Power at the Ports: Truckers Force Showdowns in Seattle, Los Angeles
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Meconnen says that although he hasn’t seen signs of retaliation yet, workers are watching for it, and ready to back up anyone targeted by management for their participation. “We don’t want to do this again,” he says. “But if something is going to happen again like retaliation, we will do it again. We will shut it down.”
LA Workers’ Election Showdown
Port truck drivers are making progress in fighting their misclassification. But as millions of American workers know, being covered by US labor law is no cure-all for exploitation. One of the truckers who signed the December letter, Xiomara Perez, is already legally recognized as an employee. Perez works for Toll, an $8.3 billion Australia-based logistics company that transports cargo for fashion companies like Polo and Ralph Lauren. Toll’s 74 Los Angeles-area drivers are among the minority of port truckers not misclassified as independent contractors. Change to Win’s Michels chalks that up to the high-end fashion industry’s desire for “extreme control” over drivers. Last month, Perez and co-workers announced the filing of a petition with the National Labor Relations Board (NLRB) for a union election to join the Teamsters.
Toll, which has 12,000 unionized transportation employees in Australia, has been bitterly fighting its American employees’ attempt to win union recognition. As I’ve reported for AlterNet, it’s not unusual for companies that play by more progressive rules in other countries to take full advantage of union-busting opportunities in the United States. The NLRB last month issued a complaint (similar to an indictment) against Toll for anti-union crimes including surveillance, retaliation, harassment, interrogation, and discrimination.
“I personally have been subjected to interrogation and intimidation by Toll managers,” Perez said on a media call last month, “and many of my co-workers have been subjected to the same practice, but we remain strong and united…In the yard we are exposed to the elements with no place to sit down and take our lunch. No running water…and no toilets for women. We are treated like second-class citizens.”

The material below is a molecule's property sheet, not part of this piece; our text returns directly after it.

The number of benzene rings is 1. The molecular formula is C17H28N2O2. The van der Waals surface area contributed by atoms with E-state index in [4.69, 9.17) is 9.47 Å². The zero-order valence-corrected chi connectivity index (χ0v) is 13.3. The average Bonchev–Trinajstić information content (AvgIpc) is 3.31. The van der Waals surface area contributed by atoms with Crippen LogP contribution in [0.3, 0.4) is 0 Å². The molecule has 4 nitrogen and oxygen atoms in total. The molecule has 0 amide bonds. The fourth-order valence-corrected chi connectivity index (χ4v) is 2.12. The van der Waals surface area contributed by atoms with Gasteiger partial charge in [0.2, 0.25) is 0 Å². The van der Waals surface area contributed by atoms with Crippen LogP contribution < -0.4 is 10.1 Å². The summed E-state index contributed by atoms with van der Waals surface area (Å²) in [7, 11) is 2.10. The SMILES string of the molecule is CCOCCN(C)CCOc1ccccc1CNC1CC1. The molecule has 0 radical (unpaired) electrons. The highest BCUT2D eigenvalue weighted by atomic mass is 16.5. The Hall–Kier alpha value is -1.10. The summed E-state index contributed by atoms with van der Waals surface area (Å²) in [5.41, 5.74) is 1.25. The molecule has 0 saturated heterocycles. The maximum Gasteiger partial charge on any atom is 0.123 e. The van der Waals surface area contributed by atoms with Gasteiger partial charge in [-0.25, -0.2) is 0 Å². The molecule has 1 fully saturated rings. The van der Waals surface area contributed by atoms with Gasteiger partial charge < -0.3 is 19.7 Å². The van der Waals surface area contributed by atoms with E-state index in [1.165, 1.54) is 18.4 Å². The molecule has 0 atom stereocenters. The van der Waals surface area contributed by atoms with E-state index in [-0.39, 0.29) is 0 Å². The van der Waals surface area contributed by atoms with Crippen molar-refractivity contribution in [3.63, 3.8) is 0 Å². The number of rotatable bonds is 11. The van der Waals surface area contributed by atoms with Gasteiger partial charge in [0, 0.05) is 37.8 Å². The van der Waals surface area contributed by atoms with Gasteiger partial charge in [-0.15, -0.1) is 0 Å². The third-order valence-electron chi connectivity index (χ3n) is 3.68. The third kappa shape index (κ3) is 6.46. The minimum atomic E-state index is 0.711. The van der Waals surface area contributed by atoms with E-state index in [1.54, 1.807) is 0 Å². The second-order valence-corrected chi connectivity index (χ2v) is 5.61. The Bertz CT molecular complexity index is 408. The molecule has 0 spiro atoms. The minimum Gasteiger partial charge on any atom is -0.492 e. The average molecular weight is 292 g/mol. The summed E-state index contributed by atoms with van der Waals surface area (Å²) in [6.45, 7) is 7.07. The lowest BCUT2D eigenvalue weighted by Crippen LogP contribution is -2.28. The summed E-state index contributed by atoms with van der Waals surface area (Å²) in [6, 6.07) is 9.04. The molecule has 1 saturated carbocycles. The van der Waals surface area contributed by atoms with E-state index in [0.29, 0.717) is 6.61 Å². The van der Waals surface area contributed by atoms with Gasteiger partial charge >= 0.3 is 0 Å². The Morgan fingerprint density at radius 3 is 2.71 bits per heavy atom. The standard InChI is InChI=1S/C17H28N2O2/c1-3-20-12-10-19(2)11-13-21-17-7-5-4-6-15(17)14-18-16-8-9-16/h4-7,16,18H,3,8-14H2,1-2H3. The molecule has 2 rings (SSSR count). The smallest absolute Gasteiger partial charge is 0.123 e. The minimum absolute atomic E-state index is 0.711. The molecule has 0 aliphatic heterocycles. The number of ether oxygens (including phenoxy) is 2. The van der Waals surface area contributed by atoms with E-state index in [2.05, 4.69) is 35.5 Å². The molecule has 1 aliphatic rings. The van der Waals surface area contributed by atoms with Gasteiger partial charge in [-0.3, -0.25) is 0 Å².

By using the NLRB election process, the Toll workers and the Teamsters are taking a risk. The prevalence of anti-union tactics, and the weakness of the legal remedies available for confronting them, have led some major unions to abandon the NLRB election process. Employers often gerrymander voter lists and use frivolous challenges to delay elections while trying to scare workers out of a forming a union. Even when workers win an election, they often never win a union contract, because employers appeal election results or intentionally deadlock negotiations.
Since it’s nearly impossible to win a union contract under the NLRB process without tempering a company’s desire to crush the union, increasingly labor is tackling the challenge differently: Using pressure from workers, consumers, media, and politics to break a company’s will to crush the union before going through an election or other form of recognition process. In these campaigns, the real action takes place before the union is recognized, as workers and their allies demand a fair process under which the company gives up some of the union-busting opportunities under the law. (In other cases, unions offer management contract concessions ahead of time, or political assistance, or the chance to keep out a more militant union, in exchange for keeping the anti-union campaign holstered.)
The Toll campaign isn’t taking that approach. Michels says Toll sent a letter to workers last month goading them to file for a union election or drop their campaign. Despite the evidence that Toll saw an NLRB election as an opportunity to kill the union campaign once and for all, workers submitted the petition to the NLRB. “The workers understand the risks,” says Michels.